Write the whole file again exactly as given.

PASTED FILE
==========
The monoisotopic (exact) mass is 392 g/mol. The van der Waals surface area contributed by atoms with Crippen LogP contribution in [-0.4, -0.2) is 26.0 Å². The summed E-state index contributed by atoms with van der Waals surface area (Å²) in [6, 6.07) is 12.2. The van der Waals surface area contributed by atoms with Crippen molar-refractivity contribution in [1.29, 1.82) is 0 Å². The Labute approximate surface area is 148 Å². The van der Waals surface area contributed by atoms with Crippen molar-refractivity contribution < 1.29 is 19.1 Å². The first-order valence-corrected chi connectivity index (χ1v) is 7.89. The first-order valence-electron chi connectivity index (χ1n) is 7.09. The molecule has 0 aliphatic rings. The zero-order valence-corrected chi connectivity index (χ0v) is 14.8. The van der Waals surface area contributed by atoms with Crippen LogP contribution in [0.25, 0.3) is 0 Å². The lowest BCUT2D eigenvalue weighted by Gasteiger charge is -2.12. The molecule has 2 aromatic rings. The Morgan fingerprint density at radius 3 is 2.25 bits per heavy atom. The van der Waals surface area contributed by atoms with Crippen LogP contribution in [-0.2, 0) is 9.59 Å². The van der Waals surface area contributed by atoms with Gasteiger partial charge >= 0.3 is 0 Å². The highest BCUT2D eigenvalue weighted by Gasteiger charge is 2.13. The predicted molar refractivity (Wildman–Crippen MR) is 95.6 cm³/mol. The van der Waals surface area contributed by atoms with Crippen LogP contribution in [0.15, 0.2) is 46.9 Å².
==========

The monoisotopic (exact) mass is 392 g/mol. The van der Waals surface area contributed by atoms with Crippen LogP contribution in [-0.4, -0.2) is 26.0 Å². The summed E-state index contributed by atoms with van der Waals surface area (Å²) in [6, 6.07) is 12.2. The van der Waals surface area contributed by atoms with Crippen molar-refractivity contribution in [1.29, 1.82) is 0 Å². The Labute approximate surface area is 148 Å². The van der Waals surface area contributed by atoms with Crippen molar-refractivity contribution < 1.29 is 19.1 Å². The first-order valence-corrected chi connectivity index (χ1v) is 7.89. The first-order valence-electron chi connectivity index (χ1n) is 7.09. The molecule has 0 aliphatic rings. The zero-order valence-corrected chi connectivity index (χ0v) is 14.8. The van der Waals surface area contributed by atoms with Crippen LogP contribution in [0.25, 0.3) is 0 Å². The lowest BCUT2D eigenvalue weighted by Gasteiger charge is -2.12. The molecule has 2 aromatic rings. The Morgan fingerprint density at radius 3 is 2.25 bits per heavy atom. The van der Waals surface area contributed by atoms with Crippen LogP contribution in [-0.2, 0) is 9.59 Å². The van der Waals surface area contributed by atoms with Gasteiger partial charge >= 0.3 is 0 Å². The highest BCUT2D eigenvalue weighted by Gasteiger charge is 2.13. The predicted molar refractivity (Wildman–Crippen MR) is 95.6 cm³/mol. The van der Waals surface area contributed by atoms with Crippen LogP contribution in [0.15, 0.2) is 46.9 Å².